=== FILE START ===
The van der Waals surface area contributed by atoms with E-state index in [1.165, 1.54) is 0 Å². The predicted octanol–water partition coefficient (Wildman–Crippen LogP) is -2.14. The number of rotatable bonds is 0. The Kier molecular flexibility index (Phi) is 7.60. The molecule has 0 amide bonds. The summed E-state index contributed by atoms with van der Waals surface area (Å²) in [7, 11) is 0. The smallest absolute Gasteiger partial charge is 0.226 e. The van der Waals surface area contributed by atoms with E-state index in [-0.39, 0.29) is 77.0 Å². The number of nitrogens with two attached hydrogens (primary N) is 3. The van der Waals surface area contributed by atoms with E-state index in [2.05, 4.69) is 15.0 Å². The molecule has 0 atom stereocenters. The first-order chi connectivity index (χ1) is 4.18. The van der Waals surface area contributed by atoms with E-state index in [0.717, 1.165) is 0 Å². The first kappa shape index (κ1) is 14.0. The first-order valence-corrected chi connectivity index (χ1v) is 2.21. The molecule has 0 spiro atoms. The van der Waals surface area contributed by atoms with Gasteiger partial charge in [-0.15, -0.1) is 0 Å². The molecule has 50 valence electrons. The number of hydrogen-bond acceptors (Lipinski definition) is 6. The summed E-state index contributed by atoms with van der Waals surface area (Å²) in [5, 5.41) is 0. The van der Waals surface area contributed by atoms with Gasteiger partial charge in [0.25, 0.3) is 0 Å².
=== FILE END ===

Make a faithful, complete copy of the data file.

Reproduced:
The van der Waals surface area contributed by atoms with E-state index in [1.165, 1.54) is 0 Å². The predicted octanol–water partition coefficient (Wildman–Crippen LogP) is -2.14. The number of rotatable bonds is 0. The Kier molecular flexibility index (Phi) is 7.60. The molecule has 0 amide bonds. The summed E-state index contributed by atoms with van der Waals surface area (Å²) in [7, 11) is 0. The smallest absolute Gasteiger partial charge is 0.226 e. The van der Waals surface area contributed by atoms with E-state index in [-0.39, 0.29) is 77.0 Å². The number of nitrogens with two attached hydrogens (primary N) is 3. The van der Waals surface area contributed by atoms with E-state index in [2.05, 4.69) is 15.0 Å². The molecule has 0 atom stereocenters. The first-order chi connectivity index (χ1) is 4.18. The van der Waals surface area contributed by atoms with E-state index in [0.717, 1.165) is 0 Å². The first kappa shape index (κ1) is 14.0. The first-order valence-corrected chi connectivity index (χ1v) is 2.21. The molecule has 0 spiro atoms. The van der Waals surface area contributed by atoms with Gasteiger partial charge in [-0.15, -0.1) is 0 Å². The molecule has 50 valence electrons. The number of hydrogen-bond acceptors (Lipinski definition) is 6. The summed E-state index contributed by atoms with van der Waals surface area (Å²) in [5, 5.41) is 0. The van der Waals surface area contributed by atoms with Gasteiger partial charge in [0.25, 0.3) is 0 Å².